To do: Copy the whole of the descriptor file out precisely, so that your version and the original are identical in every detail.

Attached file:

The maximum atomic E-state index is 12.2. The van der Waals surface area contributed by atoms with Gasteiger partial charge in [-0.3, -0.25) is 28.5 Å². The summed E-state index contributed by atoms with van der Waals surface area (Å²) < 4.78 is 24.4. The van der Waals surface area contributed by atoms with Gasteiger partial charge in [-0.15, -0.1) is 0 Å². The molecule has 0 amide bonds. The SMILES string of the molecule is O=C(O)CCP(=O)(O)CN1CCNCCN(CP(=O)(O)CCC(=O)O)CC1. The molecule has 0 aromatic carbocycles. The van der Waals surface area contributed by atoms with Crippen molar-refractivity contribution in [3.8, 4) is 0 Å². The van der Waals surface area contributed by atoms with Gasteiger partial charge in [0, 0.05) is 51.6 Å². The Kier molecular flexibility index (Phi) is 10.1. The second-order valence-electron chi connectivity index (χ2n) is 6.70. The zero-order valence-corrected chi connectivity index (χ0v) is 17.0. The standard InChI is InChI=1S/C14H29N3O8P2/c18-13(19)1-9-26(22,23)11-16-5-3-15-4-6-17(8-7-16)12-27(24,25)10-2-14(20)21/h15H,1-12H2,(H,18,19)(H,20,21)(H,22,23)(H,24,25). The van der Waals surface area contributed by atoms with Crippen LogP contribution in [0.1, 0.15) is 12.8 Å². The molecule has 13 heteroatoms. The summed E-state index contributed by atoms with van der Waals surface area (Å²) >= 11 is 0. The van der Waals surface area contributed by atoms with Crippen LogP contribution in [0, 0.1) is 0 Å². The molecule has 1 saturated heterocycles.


The maximum atomic E-state index is 12.2. The van der Waals surface area contributed by atoms with Gasteiger partial charge in [-0.3, -0.25) is 28.5 Å². The summed E-state index contributed by atoms with van der Waals surface area (Å²) < 4.78 is 24.4. The van der Waals surface area contributed by atoms with Gasteiger partial charge in [-0.15, -0.1) is 0 Å². The molecule has 0 amide bonds. The SMILES string of the molecule is O=C(O)CCP(=O)(O)CN1CCNCCN(CP(=O)(O)CCC(=O)O)CC1. The molecule has 0 aromatic carbocycles. The van der Waals surface area contributed by atoms with Crippen molar-refractivity contribution in [3.8, 4) is 0 Å². The van der Waals surface area contributed by atoms with Gasteiger partial charge in [0, 0.05) is 51.6 Å². The Kier molecular flexibility index (Phi) is 10.1. The second-order valence-electron chi connectivity index (χ2n) is 6.70. The zero-order valence-corrected chi connectivity index (χ0v) is 17.0. The standard InChI is InChI=1S/C14H29N3O8P2/c18-13(19)1-9-26(22,23)11-16-5-3-15-4-6-17(8-7-16)12-27(24,25)10-2-14(20)21/h15H,1-12H2,(H,18,19)(H,20,21)(H,22,23)(H,24,25). The van der Waals surface area contributed by atoms with Crippen LogP contribution in [0.1, 0.15) is 12.8 Å². The molecule has 13 heteroatoms. The summed E-state index contributed by atoms with van der Waals surface area (Å²) >= 11 is 0. The van der Waals surface area contributed by atoms with Crippen LogP contribution in [0, 0.1) is 0 Å². The molecule has 1 saturated heterocycles.